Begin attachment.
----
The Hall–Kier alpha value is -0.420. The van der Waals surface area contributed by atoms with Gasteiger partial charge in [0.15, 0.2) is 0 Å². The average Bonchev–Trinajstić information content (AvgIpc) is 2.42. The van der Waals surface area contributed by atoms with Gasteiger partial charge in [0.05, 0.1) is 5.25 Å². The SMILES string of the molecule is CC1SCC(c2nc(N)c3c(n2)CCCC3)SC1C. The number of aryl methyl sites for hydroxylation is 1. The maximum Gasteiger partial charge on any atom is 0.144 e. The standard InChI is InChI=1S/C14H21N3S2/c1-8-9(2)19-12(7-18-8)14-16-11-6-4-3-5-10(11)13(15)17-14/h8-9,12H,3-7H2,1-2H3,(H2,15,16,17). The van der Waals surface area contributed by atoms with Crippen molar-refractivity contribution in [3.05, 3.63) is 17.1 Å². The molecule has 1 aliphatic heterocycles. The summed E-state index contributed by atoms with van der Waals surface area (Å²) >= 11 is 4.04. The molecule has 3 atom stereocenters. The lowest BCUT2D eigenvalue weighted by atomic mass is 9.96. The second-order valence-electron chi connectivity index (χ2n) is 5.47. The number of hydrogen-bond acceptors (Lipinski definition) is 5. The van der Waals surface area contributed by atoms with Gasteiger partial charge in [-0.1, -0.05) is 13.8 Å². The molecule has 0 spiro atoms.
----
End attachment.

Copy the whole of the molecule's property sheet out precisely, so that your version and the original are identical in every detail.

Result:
The Hall–Kier alpha value is -0.420. The van der Waals surface area contributed by atoms with Gasteiger partial charge in [0.15, 0.2) is 0 Å². The average Bonchev–Trinajstić information content (AvgIpc) is 2.42. The van der Waals surface area contributed by atoms with Gasteiger partial charge in [0.05, 0.1) is 5.25 Å². The SMILES string of the molecule is CC1SCC(c2nc(N)c3c(n2)CCCC3)SC1C. The number of aryl methyl sites for hydroxylation is 1. The maximum Gasteiger partial charge on any atom is 0.144 e. The standard InChI is InChI=1S/C14H21N3S2/c1-8-9(2)19-12(7-18-8)14-16-11-6-4-3-5-10(11)13(15)17-14/h8-9,12H,3-7H2,1-2H3,(H2,15,16,17). The van der Waals surface area contributed by atoms with Crippen molar-refractivity contribution in [3.05, 3.63) is 17.1 Å². The molecule has 1 aliphatic heterocycles. The summed E-state index contributed by atoms with van der Waals surface area (Å²) >= 11 is 4.04. The molecule has 3 atom stereocenters. The lowest BCUT2D eigenvalue weighted by atomic mass is 9.96. The second-order valence-electron chi connectivity index (χ2n) is 5.47. The number of hydrogen-bond acceptors (Lipinski definition) is 5. The van der Waals surface area contributed by atoms with Gasteiger partial charge in [-0.1, -0.05) is 13.8 Å². The molecule has 0 spiro atoms.